Today is the much-anticipated release of the live-action Lion King movie, the story that is a gem in the Disney empire. It’s the highest-grossing entertainment property in history, bringing in $8.1 billion in revenue from the Broadway version alone. Add in the original movie (and soundtrack), Broadway soundtrack, spin-offs and merchandising – well, there are more dollar signs than hyenas.

Part of what made the story magical was the music, specifically the Can You Feel the Love Tonight ballad sung by Elton John. And while hindsight would make it obvious that the song would be a mega-hit – winning a Golden Globe and Academy Award for Best Original Song, plus earning Sir Elton a Grammy – it wasn’t always so clear to the folks at Disney.

The producers originally slated the song to be sung by the comic sidekicks Timon and Pumbaa but Elton John vetoed that plan, stating “it was meant to follow Disney’s tradition of great love songs and that it could express the lions’ feelings for each other better than the dialogue could.” Modifications were made to have the song in the background during the “love scene” and to be fully featured during the credits. John exerted his influence again when the song was cut from one of the final screenings and insisted that it be returned to the movie, a wise move considering it went Platinum and sold over 1 million copies.

If you’re one of the many to see the new version of the movie or to hear the song again after a hiatus, remember that what in retrospect what seems like a sure hit had a rough road to greatness. If not for the persistence of its champion the ballad would have never been heard outside of the studio.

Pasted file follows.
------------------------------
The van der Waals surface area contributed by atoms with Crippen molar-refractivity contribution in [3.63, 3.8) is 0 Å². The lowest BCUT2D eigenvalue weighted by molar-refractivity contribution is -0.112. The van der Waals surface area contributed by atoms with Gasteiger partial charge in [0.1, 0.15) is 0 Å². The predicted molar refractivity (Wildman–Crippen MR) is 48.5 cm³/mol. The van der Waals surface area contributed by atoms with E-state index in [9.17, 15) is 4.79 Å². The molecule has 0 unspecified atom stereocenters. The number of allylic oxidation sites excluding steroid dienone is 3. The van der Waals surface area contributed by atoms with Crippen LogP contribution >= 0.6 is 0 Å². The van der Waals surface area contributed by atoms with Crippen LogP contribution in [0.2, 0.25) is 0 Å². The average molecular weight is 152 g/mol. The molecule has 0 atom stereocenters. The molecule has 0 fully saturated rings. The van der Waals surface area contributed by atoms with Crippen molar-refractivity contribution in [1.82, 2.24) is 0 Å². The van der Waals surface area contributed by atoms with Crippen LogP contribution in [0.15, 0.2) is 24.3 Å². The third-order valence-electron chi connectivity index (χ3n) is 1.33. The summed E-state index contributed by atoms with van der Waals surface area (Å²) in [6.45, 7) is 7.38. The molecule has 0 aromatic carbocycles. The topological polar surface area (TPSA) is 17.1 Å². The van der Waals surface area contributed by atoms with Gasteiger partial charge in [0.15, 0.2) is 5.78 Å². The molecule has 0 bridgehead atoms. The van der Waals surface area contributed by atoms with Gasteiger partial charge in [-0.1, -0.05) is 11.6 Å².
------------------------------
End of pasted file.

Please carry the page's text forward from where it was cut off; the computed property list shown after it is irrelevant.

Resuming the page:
Even Disney can get some things wrong – until they have the wisdom to listen to others in order to get them right. You, too, can feel the love if you don’t dig in and let greatness pass you by — and if you don’t give up when you believe in something so strongly. Hakuna Matata!

I'm the chief connector at leadership dots where I serve as "the string" for individuals and organizations. Like stringing pearls together to make a necklace, "being the string" is an intentional way of thinking and behaving – making linkages between things that otherwise appear random or unconnected – whether that be supervising a staff, completing a dissertation or advancing a project in the workplace. I share daily leadership dots on my blog to provide examples of “the string” in action. I use the string philosophy through coaching, consulting and teaching to help others build capacity in themselves and their organizations. I craft analogies and metaphors that help people comprehend complex topics and understand their role in the system. My favorite work involves helping those new to supervision or newly promoted supervisors build confidence and learn the skills necessary to effectively lead their team.

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